MZ: Yeah, I mean I’m not sure—just to quickly answer—I’m not sure that anything I would do—I’m not sure anything I write is that dangerous in the sense that I think there are people who have dangerous, for one reason or another, are in dangerous situations where they have things about themselves or kinds of, you know, experiences or identities that in certain situations would be genuinely actually dangerous, in a kind of psychological sense, or else like actually dangerous to write about. I don’t feel that anything I write about rises to that level, that term. In this book that you have in front of you, one of the many things I’m writing about is the death of my father, but I mean that’s like, yes, that was an incredibly painful event for me personally, but it’s not like it’s dangerous in that sense to write about it because, if anything, it’s dangerous because it veers towards being a hackneyed topic of poetic consideration. But again, I didn’t sit down and think, “Oh I’m going to write a book where some of the poems mention that”—I wrote the best poems I could write and because that was so much a part of my experience at the time when I was writing the poems, that inevitably filled many of the poems. So what’s filling the poems now is something different. So again, I don’t think of it in that way, I just think of writing the most powerful, beautiful, strangest poems I can, and maybe I’m naïve—maybe that’s a trick I perform on myself just so I can make them work. I feel like when you said “danger,” it made me think—and I could be misinterpreting you—that there’s a little bit of an element of, like, it’s dangerous because you’re not supposed to write those kinds of poems, because they’re clichéd or something? Was there a little bit of that idea? Like, that it’s cheesy to write about some big emotion like that or something? Or maybe that’s not what you meant.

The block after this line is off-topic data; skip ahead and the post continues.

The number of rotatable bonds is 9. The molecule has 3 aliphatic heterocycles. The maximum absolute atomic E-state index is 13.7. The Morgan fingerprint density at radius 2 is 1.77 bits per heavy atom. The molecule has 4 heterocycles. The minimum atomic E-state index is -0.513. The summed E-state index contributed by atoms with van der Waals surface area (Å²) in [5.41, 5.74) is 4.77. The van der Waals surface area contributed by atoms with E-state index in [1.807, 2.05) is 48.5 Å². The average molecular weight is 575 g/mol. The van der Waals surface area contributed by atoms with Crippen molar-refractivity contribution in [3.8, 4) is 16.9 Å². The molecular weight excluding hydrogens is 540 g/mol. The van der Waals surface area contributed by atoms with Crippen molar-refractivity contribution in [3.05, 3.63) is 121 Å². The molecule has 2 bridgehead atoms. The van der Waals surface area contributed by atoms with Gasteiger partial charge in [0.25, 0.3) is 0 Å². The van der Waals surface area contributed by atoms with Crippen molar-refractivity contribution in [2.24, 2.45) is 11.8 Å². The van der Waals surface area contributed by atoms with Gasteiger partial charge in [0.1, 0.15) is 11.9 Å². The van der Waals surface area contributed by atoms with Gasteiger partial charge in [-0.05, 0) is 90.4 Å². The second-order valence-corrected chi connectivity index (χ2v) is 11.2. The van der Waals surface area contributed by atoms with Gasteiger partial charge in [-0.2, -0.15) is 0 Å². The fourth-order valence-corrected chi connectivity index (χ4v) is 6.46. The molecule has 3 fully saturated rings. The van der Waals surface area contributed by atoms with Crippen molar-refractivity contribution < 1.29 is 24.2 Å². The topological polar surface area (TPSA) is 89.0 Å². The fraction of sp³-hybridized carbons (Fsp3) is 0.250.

Audience: No, not exactly.

MZ: Okay. I mean I didn’t take it personally, I’m just trying to—because I do think there’s that idea too, like people when they read my book were like, “Oh my God I can’t believe, it’s like somehow you managed to write about the most important things in your life, how did you do that?” I’m like, “What do you mean?” It would be impossible for me to avoid writing those poems, I’d have to—even if I was like I’m only going to write about rocks, like somehow it would still be about—I’m such an effing narcissist that it would be about myself anyway.

GD: There’s some subjects, though, that do inherently and automatically take you out beyond yourself, I know Ross’s work so I’ll just say, what about politically charged or racially charged materials? What about things where you recognize that as soon as you address these subjects in any way, they have a kind of public dimension?

MZ: Well I write a lot of political poems.

Audience: I was just going to say, Dana mentioned something about an abortion poem earlier today and how she felt, maybe having a hard time—